The authors declare that no competing interests exist.
  10. Joachim Forner

    Department of Stem Cell Biology, Centre for Organismal Studies, Heidelberg University, Heidelberg, Germany
    Competing interests
    The authors declare that no competing interests exist.
    ORCID icon "This ORCID iD identifies the author of this article:" 0000-0002-6406-7066
  11. Martin F Yanofsky

    Division of Biological Sciences, Section of Cell and Developmental Biology, University of California, San Diego, La Jolla, United States
    Competing interests
    The authors declare that no competing interests exist.
  12. Anna Marciniak-Czochra

    Institute of Applied Mathematics, Heidelberg University, Heidelberg, Germany
    Competing interests
    The authors declare that no competing interests exist.
  13. Jan U Lohmann

    Department of Stem Cell Biology, Centre for Organismal Studies, Heidelberg University, Heidelberg, Germany
    For correspondence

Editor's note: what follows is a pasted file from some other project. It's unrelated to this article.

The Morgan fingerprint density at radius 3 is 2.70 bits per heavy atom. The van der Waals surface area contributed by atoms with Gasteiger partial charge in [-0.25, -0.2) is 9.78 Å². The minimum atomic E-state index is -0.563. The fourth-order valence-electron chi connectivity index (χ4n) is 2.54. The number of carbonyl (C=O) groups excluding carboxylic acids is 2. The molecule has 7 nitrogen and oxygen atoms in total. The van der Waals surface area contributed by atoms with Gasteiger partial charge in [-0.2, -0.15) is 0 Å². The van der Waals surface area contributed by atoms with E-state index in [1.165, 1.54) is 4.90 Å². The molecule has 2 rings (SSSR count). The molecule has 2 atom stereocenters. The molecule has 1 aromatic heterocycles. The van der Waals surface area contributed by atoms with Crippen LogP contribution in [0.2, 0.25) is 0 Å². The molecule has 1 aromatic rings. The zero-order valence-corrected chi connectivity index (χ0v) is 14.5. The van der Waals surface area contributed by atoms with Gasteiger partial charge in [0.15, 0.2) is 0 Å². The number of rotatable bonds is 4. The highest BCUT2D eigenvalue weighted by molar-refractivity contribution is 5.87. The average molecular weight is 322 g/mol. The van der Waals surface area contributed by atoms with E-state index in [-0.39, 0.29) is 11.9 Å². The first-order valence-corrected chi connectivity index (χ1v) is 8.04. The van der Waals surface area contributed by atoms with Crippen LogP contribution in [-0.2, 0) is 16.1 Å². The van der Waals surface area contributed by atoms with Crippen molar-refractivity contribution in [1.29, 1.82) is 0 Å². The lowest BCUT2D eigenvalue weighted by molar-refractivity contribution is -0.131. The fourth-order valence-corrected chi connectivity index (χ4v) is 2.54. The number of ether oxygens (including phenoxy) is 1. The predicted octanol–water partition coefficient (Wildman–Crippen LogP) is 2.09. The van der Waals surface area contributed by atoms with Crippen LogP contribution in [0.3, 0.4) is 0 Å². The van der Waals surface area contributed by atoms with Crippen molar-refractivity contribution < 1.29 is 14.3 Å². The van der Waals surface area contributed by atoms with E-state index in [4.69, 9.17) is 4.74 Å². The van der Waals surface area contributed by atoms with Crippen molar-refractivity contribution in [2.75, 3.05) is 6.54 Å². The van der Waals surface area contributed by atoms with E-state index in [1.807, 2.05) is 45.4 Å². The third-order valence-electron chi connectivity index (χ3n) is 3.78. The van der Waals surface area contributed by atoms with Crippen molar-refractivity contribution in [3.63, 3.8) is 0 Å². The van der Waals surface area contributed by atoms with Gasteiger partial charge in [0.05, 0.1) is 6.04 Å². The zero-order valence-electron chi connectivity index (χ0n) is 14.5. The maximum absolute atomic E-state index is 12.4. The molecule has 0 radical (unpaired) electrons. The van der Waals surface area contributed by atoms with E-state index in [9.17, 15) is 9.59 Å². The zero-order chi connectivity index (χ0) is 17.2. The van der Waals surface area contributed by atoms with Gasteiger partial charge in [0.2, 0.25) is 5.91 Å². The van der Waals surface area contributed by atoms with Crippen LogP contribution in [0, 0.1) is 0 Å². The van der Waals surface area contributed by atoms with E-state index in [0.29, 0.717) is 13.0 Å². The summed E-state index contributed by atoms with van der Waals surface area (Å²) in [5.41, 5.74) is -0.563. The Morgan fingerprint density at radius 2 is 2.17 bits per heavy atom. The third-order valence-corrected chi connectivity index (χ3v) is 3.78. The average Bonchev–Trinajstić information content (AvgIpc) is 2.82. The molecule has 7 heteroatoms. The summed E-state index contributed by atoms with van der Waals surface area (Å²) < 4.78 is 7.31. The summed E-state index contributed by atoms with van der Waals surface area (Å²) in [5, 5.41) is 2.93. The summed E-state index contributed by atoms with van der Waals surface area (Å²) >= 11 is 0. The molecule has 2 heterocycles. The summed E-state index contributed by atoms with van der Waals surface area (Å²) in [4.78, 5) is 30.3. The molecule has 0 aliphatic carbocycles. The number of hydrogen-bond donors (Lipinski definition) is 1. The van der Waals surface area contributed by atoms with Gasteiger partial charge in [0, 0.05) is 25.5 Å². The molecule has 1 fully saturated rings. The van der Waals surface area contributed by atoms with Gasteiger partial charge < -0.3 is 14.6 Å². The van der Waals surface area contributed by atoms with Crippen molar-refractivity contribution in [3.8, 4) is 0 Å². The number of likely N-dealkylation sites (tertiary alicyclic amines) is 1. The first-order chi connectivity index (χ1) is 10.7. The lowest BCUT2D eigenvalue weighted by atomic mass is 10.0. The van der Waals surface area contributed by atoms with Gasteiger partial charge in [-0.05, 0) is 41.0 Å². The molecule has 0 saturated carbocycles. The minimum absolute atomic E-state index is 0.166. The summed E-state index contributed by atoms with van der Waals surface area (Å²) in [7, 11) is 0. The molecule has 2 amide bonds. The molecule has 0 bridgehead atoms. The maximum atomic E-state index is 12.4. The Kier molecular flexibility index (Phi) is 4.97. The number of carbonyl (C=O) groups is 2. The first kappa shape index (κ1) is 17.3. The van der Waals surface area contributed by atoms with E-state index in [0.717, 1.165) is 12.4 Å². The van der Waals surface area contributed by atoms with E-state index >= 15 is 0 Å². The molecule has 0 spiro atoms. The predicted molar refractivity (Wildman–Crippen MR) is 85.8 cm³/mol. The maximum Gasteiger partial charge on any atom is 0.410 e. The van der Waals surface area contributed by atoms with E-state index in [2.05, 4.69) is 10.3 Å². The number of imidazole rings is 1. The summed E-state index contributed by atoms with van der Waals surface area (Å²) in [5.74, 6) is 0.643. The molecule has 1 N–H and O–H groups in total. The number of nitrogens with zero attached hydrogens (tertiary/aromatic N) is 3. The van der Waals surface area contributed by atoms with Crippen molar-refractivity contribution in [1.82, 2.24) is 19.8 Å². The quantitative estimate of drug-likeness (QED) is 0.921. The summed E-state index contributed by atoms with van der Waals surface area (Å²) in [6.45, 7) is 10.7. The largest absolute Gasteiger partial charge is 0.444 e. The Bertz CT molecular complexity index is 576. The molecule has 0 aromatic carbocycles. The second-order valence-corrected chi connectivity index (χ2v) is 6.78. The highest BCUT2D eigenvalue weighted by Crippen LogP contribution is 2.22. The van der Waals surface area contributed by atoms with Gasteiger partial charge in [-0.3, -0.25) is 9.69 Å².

jan.lohmann@cos.uni-heidelberg.de
    Competing interests
    The authors declare that no competing interests exist.
    ORCID icon "This ORCID iD identifies the author of this article:" 0000-0003-3667-187X

Funding

Deutsche Forschungsgemeinschaft (SFB873)

  • Anna Marciniak-Czochra
  • Jan U Lohmann

European Social Fund (Elite programm für Postdocs)

  • Anne Pfeiffer

Baden-Württemberg Stiftung (Elite programm für Postdocs)

  • Anne Pfeiffer

National Institutes of Health (1R01GM112976-01A1)

  • Martin F Yanofsky

The funders had no role in study design, data collection and interpretation, or the decision to submit the work for publication.

Reviewing Editor

  1. Dominique C Bergmann, Stanford University/HHMI, United States

Publication history

  1. Received: July 3, 2017
  2. Accepted: October 22, 2017